Reyna met Hallmarq when mutual friends told each other they would bond over their mutual admiration of the Artist Formerly Known as Prince. “From then on it was nonstop. We would go to The Beat, a record store,” Reyna says.

Hallmarq started out his working life in music with a gig at Tower Records' headquarters—as a mail distributor.

“It wasn’t quite the job I thought I was going to have, but it was probably one of my favorite jobs I ever had because I got to be around music and fashion,” Hallmarq remembers. In the mailroom, he found stacks of fashion periodicals from around the world. “I would just go crazy. I was like, ’Oh my god! All these magazines, all this inspiration.’”

As a side hustle, Hallmarq made prom dresses, ultimately hundreds of them. His first fashion show was at the Brickhouse Gallery in the early 2000s, and as a result, boutiques in the Pavilions Shopping Center started carrying his designs.

To advance his career, Hallmarq attended fashion school at the International Academy of Design & Technology. After graduation, he worked at the Prada counter at Nordstrom’s and sewed at nightfall, working long hours to elevate his craft.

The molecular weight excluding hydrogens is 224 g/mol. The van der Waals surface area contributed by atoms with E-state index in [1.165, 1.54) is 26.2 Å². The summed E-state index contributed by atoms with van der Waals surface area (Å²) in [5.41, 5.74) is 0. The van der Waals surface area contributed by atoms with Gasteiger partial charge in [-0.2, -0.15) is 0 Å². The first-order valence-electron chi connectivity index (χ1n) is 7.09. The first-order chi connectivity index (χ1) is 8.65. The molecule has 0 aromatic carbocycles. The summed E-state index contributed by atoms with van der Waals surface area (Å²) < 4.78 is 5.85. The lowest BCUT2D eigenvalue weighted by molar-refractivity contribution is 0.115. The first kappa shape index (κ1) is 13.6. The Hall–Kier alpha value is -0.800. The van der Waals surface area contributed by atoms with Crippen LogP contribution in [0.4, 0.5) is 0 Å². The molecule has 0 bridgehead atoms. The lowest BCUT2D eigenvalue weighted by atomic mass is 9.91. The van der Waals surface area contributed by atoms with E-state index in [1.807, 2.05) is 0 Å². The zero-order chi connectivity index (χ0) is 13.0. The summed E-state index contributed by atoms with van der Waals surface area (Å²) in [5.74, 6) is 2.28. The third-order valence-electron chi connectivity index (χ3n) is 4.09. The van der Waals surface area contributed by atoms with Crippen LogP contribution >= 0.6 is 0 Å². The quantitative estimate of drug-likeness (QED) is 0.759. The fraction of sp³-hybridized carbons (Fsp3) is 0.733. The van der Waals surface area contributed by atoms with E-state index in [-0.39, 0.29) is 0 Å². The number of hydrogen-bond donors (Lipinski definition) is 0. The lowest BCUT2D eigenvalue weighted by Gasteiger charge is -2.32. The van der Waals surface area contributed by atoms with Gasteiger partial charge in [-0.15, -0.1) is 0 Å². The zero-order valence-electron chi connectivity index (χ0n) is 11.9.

The dream of becoming a full-time fashion designer continued to burn: He’d been rejected a few times from Project Runway and had just about given up, but Reyna nudged him to keep at it. She had also been influential in a recent shift in his style.

“I remember he made this huge jacket, and when the girl came out she looked like a big ball,” she says. “I was like, ’This is all good, but who’s gonna buy this? Isn’t that your goal, that somebody would buy this?’ I think a lightbulb went up, and he started editing himself to put his design, his creativity, into making stuff that still may be a little crazy, but it’s still very wearable. That was a challenge that he mastered.”

Project Runway agreed. A blocked number called Hallmarq’s cellphone while he was working for a cosmetics distributor.

“I was crying, I was just so happy because I had worked so hard,” he says.

Hallmarq made it to the pinnacle of mainstream fashion only to discover a hitch: He still hadn’t zeroed in on his style.

Editing the excess

“You know what’s funny? I didn’t really know who I was as a designer before the show,” Hallmarq says. “I learned very quickly on the show that I was good at working with jersey and knitwear.”

When he sewed up an asymmetrical jersey dress in gray and black, celebrity judge Michael Kors gave him major kudos. “I love Richard’s look,” Kors said on the show. “A great balance between softness and architectural sharpness. It looked sleek, chic and very New York.”